Maternal Mortality Rate Afghanistan

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For many couples, having a child feels like a routine. Yet childbirth is far from routine from a medical standpoint. Even in developed countries, there are mothers who die every year when giving birth. In the developing world, there is an even greater risk of death.

The maternal mortality rate in Afghanistan is one of the highest that is recorded in the world today. Official figures from the United Nations Population Fund place the mortality rate at 400 deaths per 100,000 live births. Some estimates from UNICEF report the figures to be as high as 1,600 deaths per 100,000 live births, but that information is from 2002.

What Is the Cause of High Maternal Mortality Rates?

Since 1996, when the Taliban took over control of many areas of the country, there have been restrictions placed on the types of care women can receive. In particular, male health workers were prohibited from treating women. This left a large gap in OB/GYN care throughout the country.

Since then, health officials and international partners have been seeking ways to fill in the care gaps to lower the mortality rates. One of the most successful programs that was implemented was to improve the number of midwives that were available in Afghanistan and then develop their skills. A variety of 2-year training programs were implemented, which has had a direct impact on the mortality rate.

Now 4-year degree programs are being offered to women so that more care gaps can be eliminated throughout Afghanistan – no matter who may be in charge of the local government.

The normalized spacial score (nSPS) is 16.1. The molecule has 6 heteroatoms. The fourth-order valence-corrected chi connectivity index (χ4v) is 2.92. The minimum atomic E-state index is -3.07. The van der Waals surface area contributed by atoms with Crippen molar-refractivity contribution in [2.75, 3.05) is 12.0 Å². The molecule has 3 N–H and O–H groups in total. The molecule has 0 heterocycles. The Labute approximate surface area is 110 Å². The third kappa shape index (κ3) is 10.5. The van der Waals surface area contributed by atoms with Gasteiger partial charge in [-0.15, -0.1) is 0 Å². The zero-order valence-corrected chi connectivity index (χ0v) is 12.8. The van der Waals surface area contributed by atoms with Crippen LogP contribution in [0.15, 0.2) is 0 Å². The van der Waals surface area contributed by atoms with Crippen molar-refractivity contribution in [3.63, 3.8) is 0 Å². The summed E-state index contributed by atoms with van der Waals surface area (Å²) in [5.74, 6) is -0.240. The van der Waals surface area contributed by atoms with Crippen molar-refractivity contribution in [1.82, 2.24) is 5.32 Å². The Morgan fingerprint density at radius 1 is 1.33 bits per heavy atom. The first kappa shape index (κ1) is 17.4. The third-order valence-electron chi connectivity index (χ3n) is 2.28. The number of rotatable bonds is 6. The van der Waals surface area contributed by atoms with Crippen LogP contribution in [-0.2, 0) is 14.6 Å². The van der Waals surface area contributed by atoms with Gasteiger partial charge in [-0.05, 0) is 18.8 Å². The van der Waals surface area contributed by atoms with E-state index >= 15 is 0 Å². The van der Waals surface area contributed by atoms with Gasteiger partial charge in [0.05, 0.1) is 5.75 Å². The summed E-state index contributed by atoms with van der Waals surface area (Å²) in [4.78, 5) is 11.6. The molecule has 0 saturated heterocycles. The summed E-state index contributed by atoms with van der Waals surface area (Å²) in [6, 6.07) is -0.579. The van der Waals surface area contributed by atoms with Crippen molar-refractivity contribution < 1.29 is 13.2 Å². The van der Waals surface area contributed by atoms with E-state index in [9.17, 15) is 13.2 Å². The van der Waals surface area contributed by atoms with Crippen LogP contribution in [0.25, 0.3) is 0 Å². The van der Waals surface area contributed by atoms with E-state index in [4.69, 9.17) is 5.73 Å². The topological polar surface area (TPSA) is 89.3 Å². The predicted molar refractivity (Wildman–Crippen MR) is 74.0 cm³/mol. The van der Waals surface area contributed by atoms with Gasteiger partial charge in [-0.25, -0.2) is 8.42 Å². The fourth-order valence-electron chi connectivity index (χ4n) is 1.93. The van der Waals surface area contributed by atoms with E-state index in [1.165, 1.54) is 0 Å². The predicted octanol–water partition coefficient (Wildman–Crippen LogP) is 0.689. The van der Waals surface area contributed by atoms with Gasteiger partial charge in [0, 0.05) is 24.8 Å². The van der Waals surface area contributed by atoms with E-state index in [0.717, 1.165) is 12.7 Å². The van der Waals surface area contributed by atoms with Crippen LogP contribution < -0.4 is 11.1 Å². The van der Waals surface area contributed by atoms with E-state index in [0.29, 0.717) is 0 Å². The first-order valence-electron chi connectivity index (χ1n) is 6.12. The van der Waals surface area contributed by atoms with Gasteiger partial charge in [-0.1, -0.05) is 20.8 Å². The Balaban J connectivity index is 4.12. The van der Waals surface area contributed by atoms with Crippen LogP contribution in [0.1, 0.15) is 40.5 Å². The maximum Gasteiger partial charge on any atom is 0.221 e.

Despite Gains, the Future Still Looks Bleak for New Mothers

Although care gaps are being filled, Afghanistan is still a very dangerous place to be pregnant right now. Even with current graduation rates from the programs mentioned above remaining consistent through 2030, only 8% of the expected care needs will be met with the efforts that have been implemented.

Even if a mother does manage to safely give birth to a child, there is still a great risk that the child will experience an early death. The child mortality rates for 0-5 years of age in Afghanistan is at 13.7% – one of the highest such rates in the world today.

With better care and less restrictive access to skilled doctors and nurses, the maternal mortality rate in Afghanistan could be dramatically lowered. Until then, others will have to stand in the gap and there just aren’t enough people who can do that right now.